In more playful moments I think about the fictional PM Jim Hacker's approach to the bricks-and-mortar vs. money-for-performers issue. In an episode of Yes Prime Minister called "The Patron of the Arts," Hacker suggested the sale of the UK National Theatre building, the money therefrom to be put into a fund that would benefit all theatre artists across the United Kingdom.
If "The Hacker Plan," as we can call it, were to be instituted in the United States, several acres of very expensive New York real estate would be freed up. The Public Theater (where Mike regularly performs), the Lincoln Center Theatre complex (where one of Mike's immediate predecessors in the field of solo performance, Spalding Gray, regularly performed) – these buildings and the real estate upon which they sit, much of which is actually owned by the city itself, could fetch hundreds of millions of dollars.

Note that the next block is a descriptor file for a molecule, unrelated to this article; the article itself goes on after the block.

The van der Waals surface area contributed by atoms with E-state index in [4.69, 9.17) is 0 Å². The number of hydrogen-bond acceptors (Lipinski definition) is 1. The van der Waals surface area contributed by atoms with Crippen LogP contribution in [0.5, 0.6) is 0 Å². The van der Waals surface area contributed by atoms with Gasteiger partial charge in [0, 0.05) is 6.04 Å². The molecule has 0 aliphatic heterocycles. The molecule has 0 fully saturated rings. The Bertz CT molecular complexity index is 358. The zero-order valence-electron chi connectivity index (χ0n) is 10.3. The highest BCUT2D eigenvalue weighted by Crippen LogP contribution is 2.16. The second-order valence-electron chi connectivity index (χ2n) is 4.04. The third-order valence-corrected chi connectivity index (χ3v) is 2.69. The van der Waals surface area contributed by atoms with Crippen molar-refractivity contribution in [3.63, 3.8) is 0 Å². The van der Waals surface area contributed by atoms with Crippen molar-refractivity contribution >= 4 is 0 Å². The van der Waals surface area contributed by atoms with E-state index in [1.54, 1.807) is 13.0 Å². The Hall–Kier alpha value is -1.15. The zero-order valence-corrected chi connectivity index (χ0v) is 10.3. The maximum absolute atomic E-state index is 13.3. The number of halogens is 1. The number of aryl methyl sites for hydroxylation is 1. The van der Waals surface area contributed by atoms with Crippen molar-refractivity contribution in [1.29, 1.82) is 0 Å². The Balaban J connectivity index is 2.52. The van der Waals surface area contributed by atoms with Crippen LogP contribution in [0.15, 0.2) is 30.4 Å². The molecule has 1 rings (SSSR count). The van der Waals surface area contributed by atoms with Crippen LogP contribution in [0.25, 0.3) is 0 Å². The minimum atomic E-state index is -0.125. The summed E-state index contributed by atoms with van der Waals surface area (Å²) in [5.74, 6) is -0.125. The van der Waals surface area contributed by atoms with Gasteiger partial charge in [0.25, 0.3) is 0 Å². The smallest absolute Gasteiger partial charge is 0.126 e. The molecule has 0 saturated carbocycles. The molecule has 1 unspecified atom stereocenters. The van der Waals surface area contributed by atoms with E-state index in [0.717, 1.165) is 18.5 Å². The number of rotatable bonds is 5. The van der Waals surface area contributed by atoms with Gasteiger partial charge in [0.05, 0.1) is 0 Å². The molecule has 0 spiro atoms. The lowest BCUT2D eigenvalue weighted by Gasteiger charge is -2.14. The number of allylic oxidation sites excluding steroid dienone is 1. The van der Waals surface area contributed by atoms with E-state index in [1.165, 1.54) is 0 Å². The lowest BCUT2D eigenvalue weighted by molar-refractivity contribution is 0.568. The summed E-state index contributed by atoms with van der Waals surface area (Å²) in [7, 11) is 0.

On the other hand: Administration of this fund would still be required, whether those administrators are artists, managers, or some combination thereof. The questions of who would get this money, or how much, would still be determined by considerations of theatre and theatre artists "worthy" of this fund's support.
... Once again, the question would devolve into the political and aesthetic question of what consititutes "worthwhile," "relevant" theatre, and these would remain the central issues even if Hacker's modest proposal were put fully in effect.
Wednesday, May 06, 2009
George Hunka on the Buildings Versus Artists Argument
George posts the following comment he left on the Guardian blog: